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Piracy: Same as it ever was in the music industry

The music industry has long battled piracy, but the difference now is that there's far more money at stake.

For those struggling musicians worried by rampant piracy and the subsequent difficulties in earning a living, Tim Blanning has news for you: it was ever thus.

Writing in The New Statesman, Blanning traces the history of the music industry, finding "Modern musicians' lot compares very well to that of their predecessors." Indeed, Blanning points out the very bane of modern musicians' existence - the ability to record (and, hence, copy and distribute) music - is also the very reason that musicians have an opportunity to generate outsized returns on their musical investments.

Until music could be recorded, the only revenue available to the musician was from performances of that music. "Not even as great a virtuoso as Paganini or Liszt had a back catalogue."

The result? Today, good-but-not great bands like Coldplay can make tens of millions while the great composer Richard Wagner died a comparative pauper. With all the flaws of the modern system from pirates and ensuing economic uncertainties, we should be cheering the modern system and its digitization of musical content, even when some profit is lost to piracy.

For composers...copyright protection is very much a creation of modern times. Until deep into the 19th century, piracy of the most flagrant kind was the norm....In the course of the 19th century, ever-growing markets, bigger spaces for music and better communications allowed many more performers to make much more money....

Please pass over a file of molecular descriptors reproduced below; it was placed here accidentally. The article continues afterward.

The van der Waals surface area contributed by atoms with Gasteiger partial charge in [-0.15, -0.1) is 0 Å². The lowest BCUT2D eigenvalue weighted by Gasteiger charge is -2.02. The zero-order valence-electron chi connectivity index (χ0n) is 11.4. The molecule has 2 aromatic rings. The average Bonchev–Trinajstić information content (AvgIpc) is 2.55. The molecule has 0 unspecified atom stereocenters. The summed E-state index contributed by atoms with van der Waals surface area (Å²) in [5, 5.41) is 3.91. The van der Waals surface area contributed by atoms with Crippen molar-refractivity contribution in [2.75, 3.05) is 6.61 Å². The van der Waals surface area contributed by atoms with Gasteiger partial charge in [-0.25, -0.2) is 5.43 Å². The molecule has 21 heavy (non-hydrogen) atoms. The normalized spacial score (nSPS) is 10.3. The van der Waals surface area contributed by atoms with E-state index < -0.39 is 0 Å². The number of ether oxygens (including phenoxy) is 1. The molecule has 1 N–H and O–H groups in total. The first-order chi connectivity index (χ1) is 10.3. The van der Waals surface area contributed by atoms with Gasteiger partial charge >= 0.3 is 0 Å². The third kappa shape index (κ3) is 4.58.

...[Even so] for every Bono and his countless millions, there is a host of modestly paid session players, 90 per cent of whom earn less than [$22,500] a year....It will come as no consolation to them to know, if they do not know it already, that it was ever so.

Ever since musicians emerged from the servile but cosy world of aristocratic patronage into the harsh daylight of the public sphere, the musical profession has been a pyramid with a broad base and a sharp top. The new opportunities brought by every major technological shift have also left many casualties among musicians unable or unwilling to adapt.

There are no easy answers for the music industry, but in its quest to capture all possible digital revenue, let's not forget that digitization has introduced dramatically more available revenue than ever before. A little "leakage" hurts, but not nearly as much as it would to go back in time and earn one's keep by performance alone.